Analysis Of Intense And Covert Ideas Of Love

1444 Words6 Pages
Intense and Covert Ideas of Love
Love is portrayed in numerous mediums: song, history, rhythmic dance, or poetry. These four instruments of love typically identify the notion as subjective, lifeless, and static. Song writer of this age often convey love as a goal in life not as an element of living. While people from different periods in history used love to gain power giving love a bare and emotionless personnel. And lastly dance and poetry perceives love as inaudible and plain, because the vary performers and authors have not experienced love on an intimate or divine level. However William Shakespeare is one of few to frequently incorporate simple, yet complex terminology in sonnets to convey different concepts of love. The comprehensive
…show more content…
The speaker has a depressed and refuted soul, which explains the tone of the sonnet and gives the overall mood of the passage. “This man 's art and that man’s scope” (Sonnet 29, line 6) which he enjoys “…contented least…” (Sonnet 29,line 7), however these thoughts he despises, because they appear to be out of his reach. The speaking is comparing himself to a bird singing at the gates of heaven escaping the dreadful earth in line eleven. However still presenting contrast with the ending couplet “For thy sweet love remembered such wealth brings, that then I scorn to change my state with kings.” where the audience is introduced to what motivates the speaker to be positive. His sweet love as described is spoken highly of, while negating all of the unhappy ideas represented in the previous quatrains. Contrast is vivid through Sonnet 29, because of the last two couplets that concludes the author’s feelings and explains what encourages…show more content…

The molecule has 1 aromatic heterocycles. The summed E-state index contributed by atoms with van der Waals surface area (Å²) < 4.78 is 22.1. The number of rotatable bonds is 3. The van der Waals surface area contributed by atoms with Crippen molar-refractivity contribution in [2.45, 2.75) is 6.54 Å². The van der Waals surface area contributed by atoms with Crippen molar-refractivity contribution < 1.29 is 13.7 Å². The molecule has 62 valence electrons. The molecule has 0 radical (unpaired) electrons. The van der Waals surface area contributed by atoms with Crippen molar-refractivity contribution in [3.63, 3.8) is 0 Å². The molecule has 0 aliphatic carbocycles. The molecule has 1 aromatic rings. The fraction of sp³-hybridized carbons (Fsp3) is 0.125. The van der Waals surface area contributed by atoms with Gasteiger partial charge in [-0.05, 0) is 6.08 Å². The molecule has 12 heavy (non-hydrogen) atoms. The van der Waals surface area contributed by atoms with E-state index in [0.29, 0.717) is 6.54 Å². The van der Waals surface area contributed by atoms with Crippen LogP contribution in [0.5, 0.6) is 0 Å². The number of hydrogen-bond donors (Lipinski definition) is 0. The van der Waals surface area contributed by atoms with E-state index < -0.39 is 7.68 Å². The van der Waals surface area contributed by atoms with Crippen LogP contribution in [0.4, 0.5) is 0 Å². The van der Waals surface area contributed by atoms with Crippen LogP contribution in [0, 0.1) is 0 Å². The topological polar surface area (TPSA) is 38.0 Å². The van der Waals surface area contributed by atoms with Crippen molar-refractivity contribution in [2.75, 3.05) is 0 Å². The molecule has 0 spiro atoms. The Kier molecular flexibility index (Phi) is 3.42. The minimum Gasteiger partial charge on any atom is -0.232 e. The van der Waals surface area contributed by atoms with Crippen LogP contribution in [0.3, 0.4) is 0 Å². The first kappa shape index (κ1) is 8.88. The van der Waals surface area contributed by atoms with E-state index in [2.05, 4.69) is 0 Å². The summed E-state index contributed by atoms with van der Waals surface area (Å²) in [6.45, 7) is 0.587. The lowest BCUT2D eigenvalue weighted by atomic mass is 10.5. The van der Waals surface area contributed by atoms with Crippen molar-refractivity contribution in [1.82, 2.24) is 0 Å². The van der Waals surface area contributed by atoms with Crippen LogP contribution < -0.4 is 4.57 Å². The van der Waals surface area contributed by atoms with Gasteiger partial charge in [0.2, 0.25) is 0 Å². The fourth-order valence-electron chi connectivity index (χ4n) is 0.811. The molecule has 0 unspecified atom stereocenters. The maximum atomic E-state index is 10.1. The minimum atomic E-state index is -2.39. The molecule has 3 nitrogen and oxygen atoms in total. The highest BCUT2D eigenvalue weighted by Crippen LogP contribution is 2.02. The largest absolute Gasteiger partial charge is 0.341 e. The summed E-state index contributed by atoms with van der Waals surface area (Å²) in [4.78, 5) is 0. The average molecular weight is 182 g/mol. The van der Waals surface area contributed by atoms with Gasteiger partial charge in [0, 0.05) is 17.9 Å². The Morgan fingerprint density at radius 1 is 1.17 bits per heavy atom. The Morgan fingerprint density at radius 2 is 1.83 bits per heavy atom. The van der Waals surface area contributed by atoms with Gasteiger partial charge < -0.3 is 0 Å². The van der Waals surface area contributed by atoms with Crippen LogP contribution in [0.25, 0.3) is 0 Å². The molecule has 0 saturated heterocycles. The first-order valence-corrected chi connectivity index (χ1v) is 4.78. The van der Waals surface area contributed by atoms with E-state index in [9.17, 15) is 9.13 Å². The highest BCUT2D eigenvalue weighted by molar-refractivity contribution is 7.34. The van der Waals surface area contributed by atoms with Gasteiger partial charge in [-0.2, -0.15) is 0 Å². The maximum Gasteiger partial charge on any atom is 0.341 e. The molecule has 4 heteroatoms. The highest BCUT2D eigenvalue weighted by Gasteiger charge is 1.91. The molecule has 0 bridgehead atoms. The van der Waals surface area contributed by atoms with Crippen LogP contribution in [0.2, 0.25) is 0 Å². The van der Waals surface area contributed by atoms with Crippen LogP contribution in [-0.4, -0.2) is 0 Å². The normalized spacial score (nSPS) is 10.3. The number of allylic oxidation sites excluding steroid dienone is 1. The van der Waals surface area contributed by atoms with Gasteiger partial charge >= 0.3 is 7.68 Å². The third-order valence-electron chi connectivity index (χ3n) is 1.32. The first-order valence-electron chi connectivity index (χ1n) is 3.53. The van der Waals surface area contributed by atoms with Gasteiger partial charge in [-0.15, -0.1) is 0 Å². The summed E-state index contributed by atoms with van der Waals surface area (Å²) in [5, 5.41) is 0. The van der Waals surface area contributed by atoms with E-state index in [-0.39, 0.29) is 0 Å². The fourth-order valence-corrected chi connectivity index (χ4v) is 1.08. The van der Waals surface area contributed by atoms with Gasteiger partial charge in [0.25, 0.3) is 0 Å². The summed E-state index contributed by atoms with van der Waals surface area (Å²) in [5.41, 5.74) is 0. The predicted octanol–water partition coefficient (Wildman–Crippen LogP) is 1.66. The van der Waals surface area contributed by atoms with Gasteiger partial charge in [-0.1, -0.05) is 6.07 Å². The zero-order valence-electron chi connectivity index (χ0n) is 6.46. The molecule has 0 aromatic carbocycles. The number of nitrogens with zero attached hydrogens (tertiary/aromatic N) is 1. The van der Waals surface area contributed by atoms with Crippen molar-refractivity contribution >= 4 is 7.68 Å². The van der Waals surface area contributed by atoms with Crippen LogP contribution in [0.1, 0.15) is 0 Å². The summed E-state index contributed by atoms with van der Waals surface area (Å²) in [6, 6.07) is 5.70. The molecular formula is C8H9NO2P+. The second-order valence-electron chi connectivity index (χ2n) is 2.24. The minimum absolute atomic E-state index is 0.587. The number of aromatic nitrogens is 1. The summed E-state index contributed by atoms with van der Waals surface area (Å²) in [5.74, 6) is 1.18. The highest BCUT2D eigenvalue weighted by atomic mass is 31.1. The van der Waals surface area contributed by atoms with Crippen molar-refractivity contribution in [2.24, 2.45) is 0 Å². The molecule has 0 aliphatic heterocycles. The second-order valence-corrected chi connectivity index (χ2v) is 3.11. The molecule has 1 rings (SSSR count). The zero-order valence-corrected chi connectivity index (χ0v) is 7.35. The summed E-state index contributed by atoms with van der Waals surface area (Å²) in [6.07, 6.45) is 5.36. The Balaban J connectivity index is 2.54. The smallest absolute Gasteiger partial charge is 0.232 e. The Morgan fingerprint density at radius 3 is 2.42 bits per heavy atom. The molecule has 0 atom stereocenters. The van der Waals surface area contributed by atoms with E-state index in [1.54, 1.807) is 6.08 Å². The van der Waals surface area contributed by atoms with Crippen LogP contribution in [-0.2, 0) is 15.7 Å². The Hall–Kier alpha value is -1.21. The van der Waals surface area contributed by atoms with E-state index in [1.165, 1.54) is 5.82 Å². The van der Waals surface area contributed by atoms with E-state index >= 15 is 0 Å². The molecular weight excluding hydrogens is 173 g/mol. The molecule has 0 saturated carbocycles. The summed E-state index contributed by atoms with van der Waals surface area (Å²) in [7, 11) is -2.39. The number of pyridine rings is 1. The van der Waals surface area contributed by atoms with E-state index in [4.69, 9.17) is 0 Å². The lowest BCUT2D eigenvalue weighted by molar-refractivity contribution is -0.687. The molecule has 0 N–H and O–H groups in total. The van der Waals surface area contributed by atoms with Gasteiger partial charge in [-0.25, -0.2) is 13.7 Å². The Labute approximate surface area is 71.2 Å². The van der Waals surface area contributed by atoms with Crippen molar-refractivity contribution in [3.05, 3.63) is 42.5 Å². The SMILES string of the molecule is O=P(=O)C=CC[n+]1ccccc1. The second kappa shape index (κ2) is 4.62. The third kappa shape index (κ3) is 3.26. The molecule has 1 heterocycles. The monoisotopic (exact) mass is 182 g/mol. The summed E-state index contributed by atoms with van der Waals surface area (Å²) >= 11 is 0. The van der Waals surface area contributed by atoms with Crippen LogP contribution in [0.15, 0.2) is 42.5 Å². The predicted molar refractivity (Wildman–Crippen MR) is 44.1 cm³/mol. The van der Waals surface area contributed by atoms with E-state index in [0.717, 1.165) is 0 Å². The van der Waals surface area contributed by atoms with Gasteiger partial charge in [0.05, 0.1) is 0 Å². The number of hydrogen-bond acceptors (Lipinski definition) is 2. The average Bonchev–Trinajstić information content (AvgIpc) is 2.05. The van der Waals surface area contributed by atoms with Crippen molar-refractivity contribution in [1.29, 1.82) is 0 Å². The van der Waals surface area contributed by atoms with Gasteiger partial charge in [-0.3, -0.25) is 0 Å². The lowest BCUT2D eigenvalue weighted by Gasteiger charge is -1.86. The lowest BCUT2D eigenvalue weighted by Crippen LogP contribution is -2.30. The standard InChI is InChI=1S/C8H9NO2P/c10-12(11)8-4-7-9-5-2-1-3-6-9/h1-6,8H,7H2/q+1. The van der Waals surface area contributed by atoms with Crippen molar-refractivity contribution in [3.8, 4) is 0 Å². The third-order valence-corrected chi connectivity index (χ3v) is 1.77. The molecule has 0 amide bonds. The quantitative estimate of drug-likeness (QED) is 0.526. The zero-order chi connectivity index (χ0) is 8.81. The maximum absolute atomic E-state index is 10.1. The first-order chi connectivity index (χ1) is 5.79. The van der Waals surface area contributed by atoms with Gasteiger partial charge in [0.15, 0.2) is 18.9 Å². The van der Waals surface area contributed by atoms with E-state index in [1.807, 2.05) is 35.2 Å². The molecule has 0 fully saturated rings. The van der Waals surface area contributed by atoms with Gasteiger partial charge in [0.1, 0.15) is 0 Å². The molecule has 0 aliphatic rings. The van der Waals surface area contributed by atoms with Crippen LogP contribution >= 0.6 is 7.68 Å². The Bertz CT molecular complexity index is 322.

Like in quatrain three of Sonnet 116 where personification is used to show that love is not vulnerable to time, despite that beauty fades with time. Then he goes on to say that true love does not change instead it last until Judgment Day and so on. Sonnet 116 concludes with lines thirteen and fourteen saying, “ If this be error and upon me proved, I never writ, nor no man ever loved.” Here the speaker expresses pure confidence in the words written that he professes if an error has been made then he has not written a word, and no man has ever loved. The romantic concept that love does not change, but has the ability to outlast death and admit no flaws is the comprehensive theme of the passage (Shakespeare 's Varying Views of Love). Related structures and devices illustrated in Sonnet 116 were also common is Sonnet 29 and continued to be relevant in Sonnet 130. In fact, the contrasting strategies of Sonnet 29 and extreme claims made in Sonnet 116 combine in a intellectual manner throughout Sonnet 130. The speaker of this sonnet incorporates numerous ironic contrasts with his love’s beauty and a few unattainable measures (SHAKESPEARE’S SONNETS). Unlike in previous sonnet the author does not directly state the true beauty of his love, however he expresses what she is
Open Document